Following the tragic death of 18-year-old apprentice Christopher Cassiniti on Monday, evidence has emerged of widespread safety violations throughout the construction industry.
Cassiniti died after 15 metres of scaffolding collapsed on a building site in the Sydney suburb of Macquarie Park and was pronounced dead at the scene. It took around three hours for his body to be freed by colleagues and emergency workers from rubble and twisted piping.
A 39-year-old worker, who was also crushed by the debris, suffered critical injuries. He is in a stable condition in hospital.
With between 300 and 350 workers on the site, there could have been many more injuries and fatalities. The accident occurred at a $220 million residential apartment development commissioned by Greenland Australia, which is being built primarily by construction company Ganellen.
Fatal accidents in the sector are the inevitable outcome of the gutting of safety measures by governments, property developers, the major builders and the Construction, Forestry, Maritime, Mining and Energy Union (CFMMEU).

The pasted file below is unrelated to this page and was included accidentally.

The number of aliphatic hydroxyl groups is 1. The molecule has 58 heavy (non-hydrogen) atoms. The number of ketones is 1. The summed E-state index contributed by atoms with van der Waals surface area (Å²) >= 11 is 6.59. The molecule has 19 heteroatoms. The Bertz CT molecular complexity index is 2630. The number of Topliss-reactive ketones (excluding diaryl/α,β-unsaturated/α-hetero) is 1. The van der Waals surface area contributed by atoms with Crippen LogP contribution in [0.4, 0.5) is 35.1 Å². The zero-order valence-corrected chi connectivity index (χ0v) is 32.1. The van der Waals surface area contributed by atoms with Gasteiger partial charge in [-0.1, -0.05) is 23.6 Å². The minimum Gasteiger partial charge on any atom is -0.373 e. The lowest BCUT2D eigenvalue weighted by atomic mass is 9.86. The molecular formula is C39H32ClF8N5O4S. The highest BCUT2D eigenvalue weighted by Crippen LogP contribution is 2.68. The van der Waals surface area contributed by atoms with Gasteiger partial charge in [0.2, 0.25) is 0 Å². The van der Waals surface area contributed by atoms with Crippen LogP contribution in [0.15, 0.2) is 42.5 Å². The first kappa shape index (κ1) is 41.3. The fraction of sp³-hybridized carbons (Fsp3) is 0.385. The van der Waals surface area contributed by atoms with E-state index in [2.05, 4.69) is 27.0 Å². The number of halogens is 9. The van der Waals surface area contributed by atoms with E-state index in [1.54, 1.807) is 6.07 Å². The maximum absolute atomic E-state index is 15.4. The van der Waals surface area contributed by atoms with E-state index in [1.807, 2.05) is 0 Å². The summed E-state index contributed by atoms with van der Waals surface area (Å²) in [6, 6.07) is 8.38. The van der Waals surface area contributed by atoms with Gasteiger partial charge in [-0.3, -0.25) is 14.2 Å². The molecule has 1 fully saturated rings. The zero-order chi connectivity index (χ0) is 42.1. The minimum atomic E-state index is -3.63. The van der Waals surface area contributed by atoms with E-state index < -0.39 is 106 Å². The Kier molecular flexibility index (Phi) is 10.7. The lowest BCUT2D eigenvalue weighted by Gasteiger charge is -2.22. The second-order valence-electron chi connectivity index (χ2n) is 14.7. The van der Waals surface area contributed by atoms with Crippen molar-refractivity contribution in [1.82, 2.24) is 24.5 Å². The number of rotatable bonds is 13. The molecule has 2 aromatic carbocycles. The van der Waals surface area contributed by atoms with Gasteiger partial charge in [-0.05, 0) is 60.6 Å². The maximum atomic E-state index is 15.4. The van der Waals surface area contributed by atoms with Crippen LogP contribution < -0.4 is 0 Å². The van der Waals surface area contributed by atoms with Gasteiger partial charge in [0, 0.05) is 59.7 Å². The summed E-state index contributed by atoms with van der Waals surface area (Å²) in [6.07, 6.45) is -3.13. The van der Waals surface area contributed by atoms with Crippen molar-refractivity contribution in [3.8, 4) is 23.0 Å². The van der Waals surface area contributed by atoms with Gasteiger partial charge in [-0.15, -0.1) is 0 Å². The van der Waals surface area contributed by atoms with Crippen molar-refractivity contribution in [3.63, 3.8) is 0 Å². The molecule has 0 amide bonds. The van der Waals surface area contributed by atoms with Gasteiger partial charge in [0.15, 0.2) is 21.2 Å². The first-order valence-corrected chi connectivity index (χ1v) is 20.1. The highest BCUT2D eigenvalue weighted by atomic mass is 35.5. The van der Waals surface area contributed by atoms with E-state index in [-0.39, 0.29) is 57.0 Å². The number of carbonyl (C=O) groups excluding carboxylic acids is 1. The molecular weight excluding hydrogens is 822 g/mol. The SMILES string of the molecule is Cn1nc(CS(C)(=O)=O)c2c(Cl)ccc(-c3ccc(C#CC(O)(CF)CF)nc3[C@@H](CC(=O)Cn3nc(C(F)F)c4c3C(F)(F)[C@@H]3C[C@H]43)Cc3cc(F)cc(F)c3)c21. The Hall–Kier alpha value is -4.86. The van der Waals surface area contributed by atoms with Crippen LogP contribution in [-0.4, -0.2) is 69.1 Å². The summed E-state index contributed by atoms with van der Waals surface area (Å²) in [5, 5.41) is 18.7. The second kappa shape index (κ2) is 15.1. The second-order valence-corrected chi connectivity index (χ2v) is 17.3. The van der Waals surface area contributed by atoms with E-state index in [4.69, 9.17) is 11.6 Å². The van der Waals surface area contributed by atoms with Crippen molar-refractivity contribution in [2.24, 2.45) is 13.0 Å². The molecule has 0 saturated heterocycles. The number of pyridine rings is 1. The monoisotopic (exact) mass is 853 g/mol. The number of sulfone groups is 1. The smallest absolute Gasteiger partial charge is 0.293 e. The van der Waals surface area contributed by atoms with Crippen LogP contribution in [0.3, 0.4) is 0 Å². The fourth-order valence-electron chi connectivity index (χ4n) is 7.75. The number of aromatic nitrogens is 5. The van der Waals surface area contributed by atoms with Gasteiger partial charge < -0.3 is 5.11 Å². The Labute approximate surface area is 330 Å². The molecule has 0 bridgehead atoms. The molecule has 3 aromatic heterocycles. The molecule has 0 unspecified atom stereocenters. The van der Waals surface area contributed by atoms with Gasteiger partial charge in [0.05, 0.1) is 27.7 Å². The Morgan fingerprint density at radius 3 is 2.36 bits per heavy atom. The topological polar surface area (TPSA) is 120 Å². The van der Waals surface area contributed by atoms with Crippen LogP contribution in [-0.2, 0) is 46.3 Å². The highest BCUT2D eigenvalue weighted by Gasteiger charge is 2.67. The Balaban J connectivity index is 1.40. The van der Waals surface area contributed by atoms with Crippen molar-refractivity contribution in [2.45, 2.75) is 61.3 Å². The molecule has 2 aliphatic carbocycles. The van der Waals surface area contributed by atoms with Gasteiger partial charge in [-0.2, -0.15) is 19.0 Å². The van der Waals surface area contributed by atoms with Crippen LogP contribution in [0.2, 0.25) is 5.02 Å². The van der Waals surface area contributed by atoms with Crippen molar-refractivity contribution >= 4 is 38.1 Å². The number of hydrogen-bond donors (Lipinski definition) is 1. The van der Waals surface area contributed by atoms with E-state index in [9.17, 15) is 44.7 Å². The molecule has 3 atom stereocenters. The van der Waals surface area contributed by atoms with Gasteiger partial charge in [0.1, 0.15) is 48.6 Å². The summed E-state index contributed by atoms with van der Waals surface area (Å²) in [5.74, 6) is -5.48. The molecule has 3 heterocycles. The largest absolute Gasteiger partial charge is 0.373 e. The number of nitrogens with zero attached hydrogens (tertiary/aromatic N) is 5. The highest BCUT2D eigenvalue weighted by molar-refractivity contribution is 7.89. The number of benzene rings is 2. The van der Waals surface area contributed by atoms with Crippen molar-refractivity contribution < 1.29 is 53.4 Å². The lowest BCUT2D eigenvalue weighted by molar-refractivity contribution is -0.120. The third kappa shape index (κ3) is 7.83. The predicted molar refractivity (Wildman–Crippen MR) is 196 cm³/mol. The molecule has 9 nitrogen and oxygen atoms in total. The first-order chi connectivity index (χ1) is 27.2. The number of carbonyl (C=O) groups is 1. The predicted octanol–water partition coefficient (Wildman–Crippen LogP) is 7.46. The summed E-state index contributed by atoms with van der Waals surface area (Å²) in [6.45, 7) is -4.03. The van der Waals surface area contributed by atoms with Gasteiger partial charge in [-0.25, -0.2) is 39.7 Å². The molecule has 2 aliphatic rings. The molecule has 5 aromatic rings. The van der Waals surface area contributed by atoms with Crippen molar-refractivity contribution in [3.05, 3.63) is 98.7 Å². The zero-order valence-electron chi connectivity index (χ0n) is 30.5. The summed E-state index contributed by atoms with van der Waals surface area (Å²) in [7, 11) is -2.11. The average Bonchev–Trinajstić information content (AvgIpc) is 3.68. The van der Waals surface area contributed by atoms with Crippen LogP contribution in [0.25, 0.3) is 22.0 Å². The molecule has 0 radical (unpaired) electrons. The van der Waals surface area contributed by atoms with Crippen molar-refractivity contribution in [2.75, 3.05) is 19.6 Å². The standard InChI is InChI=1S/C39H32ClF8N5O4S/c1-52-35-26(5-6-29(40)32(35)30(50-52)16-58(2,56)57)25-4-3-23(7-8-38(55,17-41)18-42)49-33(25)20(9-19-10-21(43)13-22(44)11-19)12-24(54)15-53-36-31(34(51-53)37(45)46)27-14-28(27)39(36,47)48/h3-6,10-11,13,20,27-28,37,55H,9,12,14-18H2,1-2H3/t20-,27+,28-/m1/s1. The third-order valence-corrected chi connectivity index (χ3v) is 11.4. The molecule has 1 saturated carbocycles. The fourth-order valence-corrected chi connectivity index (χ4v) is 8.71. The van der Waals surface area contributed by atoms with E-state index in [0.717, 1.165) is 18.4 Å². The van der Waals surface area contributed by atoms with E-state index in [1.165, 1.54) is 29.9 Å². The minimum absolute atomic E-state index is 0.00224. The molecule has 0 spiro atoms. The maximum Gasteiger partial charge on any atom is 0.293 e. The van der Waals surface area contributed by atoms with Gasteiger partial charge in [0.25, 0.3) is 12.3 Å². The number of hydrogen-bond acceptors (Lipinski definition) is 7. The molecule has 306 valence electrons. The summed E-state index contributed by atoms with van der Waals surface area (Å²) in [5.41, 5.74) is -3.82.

The Australian Broadcasting Corporation (ABC) reported yesterday that in 2018, SafeWork New South Wales, a pro-business government safety body, issued more than 100 breach notices to building companies across the state over safety violations related to scaffolding.
In the course of 12 months, SafeWork inspectors handed out 1,258 breach notices, with the majority of them reportedly over fall risks.
The large number of notices was the result of a “crackdown” launched in the wake of widespread outrage over a number of serious accidents stemming from unsafe conditions. That hundreds of construction companies were found to have violated safety standards demonstrates that they have been allowed to operate with impunity for years.
In late 2017, SafeWork introduced on-the-spot fines for breaches. They were capped, however, at just $3,600. While it issued over a thousand breach notices last year, on-the-spot fines totalled just $265,000, an average of $265 for each violation. This represents a minute fraction of the billions of dollars in revenue flowing to the construction industry each year.